Social media and publishing platform users have generated vast amounts of data. This data remains online long after people have stopped using the platforms, and can impact people’s lives.
Networking involves a skillset that can be learned and practised. Doing so – online or in person – is crucial to career advancement.
Initially a service to let gamers voice and text chat while playing, most of Discord’s current users build and maintain online communities – though not always very big ones.
Zoom parties are one thing. Harder for organisations to replicate online are ‘casual collisions’ between colleagues.
The network collectively applied ingenuity to provide essential care and support to vulnerable people.
If the physical setting, as well as clear strategies to facilitate new connections and networks are right, then networking wouldn’t be such a pain.
If children and teenagers are comfortable with social media, we should use it as a means to reach them and ensure they understand the do’s and dont’s.
Disaster preparations often focus on gear and logistics, but research in Japan after the 2011 earthquake and tsunami shows that strong social ties played a key role in helping communities rebound.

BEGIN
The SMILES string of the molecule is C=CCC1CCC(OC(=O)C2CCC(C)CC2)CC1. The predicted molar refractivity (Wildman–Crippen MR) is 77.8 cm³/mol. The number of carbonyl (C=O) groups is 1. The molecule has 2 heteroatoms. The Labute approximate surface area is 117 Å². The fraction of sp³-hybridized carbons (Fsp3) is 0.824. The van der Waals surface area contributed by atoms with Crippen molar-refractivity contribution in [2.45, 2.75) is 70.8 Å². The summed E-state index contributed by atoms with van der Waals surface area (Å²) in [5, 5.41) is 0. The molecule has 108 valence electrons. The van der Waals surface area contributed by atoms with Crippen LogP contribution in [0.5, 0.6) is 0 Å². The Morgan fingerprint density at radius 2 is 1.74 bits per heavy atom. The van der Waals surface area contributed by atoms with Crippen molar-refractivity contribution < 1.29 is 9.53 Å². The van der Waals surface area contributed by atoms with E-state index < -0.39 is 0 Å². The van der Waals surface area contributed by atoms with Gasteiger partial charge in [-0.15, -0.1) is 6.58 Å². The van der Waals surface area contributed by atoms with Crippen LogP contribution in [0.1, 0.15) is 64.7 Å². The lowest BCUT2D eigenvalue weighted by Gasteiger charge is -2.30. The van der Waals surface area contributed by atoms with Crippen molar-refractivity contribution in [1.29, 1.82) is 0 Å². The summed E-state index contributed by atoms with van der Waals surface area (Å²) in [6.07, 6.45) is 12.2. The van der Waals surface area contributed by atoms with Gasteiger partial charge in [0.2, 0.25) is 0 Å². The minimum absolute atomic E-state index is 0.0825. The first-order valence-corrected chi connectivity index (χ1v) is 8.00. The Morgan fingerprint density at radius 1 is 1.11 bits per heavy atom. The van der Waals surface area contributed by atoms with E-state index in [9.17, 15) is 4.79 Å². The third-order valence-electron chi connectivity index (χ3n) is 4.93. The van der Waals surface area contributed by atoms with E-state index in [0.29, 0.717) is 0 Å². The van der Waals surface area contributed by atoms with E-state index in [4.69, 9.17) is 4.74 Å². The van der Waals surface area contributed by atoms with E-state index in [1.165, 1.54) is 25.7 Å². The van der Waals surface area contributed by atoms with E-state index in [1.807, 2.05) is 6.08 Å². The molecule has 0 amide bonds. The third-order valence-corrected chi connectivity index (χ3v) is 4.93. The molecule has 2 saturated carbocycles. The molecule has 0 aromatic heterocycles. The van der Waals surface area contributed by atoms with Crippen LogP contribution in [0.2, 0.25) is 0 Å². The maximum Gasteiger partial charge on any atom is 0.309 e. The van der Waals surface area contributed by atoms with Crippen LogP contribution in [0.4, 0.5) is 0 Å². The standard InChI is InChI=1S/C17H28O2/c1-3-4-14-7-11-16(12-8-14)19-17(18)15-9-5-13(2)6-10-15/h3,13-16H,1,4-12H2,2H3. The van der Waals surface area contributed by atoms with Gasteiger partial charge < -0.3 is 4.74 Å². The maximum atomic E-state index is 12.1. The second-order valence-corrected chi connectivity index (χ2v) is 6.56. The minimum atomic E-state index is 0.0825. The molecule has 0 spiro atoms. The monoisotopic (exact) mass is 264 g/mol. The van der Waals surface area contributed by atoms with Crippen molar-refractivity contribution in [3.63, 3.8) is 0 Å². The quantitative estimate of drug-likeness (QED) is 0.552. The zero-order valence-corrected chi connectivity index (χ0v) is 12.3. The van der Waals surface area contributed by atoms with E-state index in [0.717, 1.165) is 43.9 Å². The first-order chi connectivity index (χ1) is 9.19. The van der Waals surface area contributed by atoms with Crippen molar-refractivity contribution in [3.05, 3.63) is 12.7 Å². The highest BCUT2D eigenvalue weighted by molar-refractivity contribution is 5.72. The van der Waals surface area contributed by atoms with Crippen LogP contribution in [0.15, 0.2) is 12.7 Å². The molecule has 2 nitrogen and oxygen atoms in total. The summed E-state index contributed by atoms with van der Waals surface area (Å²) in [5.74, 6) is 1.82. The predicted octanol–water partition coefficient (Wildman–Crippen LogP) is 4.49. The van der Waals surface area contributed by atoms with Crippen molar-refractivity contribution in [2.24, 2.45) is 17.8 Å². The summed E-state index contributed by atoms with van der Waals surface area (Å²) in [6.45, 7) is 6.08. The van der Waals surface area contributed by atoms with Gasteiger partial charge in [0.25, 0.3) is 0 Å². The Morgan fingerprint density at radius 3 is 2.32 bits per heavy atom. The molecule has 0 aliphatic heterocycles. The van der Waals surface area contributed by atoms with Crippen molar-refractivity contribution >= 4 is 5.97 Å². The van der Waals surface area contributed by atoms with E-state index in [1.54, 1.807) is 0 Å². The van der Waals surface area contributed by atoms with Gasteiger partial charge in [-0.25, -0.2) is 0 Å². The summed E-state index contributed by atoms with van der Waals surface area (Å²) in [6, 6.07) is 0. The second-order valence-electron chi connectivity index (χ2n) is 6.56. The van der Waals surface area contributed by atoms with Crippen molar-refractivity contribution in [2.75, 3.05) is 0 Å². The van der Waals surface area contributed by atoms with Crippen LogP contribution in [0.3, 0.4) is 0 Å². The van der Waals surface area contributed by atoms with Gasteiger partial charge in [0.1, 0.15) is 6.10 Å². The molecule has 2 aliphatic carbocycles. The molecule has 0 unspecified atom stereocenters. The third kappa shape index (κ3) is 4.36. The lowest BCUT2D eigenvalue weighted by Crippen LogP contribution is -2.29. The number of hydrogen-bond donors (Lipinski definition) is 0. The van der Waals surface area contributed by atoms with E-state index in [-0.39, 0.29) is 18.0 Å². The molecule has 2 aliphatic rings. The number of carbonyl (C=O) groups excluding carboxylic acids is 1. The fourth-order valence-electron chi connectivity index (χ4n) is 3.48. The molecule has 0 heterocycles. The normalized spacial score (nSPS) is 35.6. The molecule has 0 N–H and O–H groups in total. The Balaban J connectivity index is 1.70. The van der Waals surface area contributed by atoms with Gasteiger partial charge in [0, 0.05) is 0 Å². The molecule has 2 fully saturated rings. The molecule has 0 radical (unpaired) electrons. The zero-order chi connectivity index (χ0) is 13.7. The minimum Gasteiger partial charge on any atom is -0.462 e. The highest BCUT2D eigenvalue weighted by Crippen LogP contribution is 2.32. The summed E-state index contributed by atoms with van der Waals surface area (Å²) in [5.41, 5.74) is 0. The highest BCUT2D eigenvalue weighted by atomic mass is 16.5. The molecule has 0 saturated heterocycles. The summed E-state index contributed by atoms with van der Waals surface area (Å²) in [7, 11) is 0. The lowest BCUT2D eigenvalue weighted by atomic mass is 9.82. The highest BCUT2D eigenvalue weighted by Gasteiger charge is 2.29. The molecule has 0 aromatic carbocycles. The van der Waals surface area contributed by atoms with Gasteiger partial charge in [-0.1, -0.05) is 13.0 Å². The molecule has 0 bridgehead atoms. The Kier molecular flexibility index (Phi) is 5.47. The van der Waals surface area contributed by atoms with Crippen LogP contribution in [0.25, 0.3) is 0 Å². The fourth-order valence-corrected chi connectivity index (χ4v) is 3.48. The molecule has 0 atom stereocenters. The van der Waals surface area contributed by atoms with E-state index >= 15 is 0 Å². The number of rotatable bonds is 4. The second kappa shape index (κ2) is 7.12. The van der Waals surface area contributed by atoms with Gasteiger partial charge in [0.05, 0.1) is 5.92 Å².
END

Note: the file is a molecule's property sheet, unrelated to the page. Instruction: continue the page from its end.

If the site is increasingly where people are getting their news, what could the company do without taking up the mantle of being a final arbiter of truth?
Online social networking technologies have been linked with increased risky sexual behaviour – and Swaziland is no different.
Capitalism has become focused on expanding the proportion of social life that is open to data collection and processing – as if the social itself has become the new target of capitalism’s expansion.
With LinkedIn showing little evidence of growth, Microsoft’s reasons for its US$26 billion spend on the company are explored.
Who’s more likely to help you find a job, your close friends or the casual acquaintance you see at the gym? An examination of Facebook friends offers some clues.
Crafty new detection methods could help make ‘like farming’ a thing of the past.
A digital age of consent could ensure internet users know what they’re getting into. But where to draw the line is tricky.
Social isolation in old age is a significant social concern. It is linked to a range of health problems and, in extreme cases, it can lead to people growing old and dying alone.
People with ‘fake’ identities can do harm but how widespread is so-called catfishing on social media?
You often hear it said that ‘privacy is dead’. Our cybersecurity expert explains why that’s not true, yet.
By bidding the price of unhealthy food down, fast food marketers are normalising everyday consumption.
Baseless claims about the damage done to kids’ development create needless panic. And they distract from legitimate, evidence-based concerns with which parents need to engage.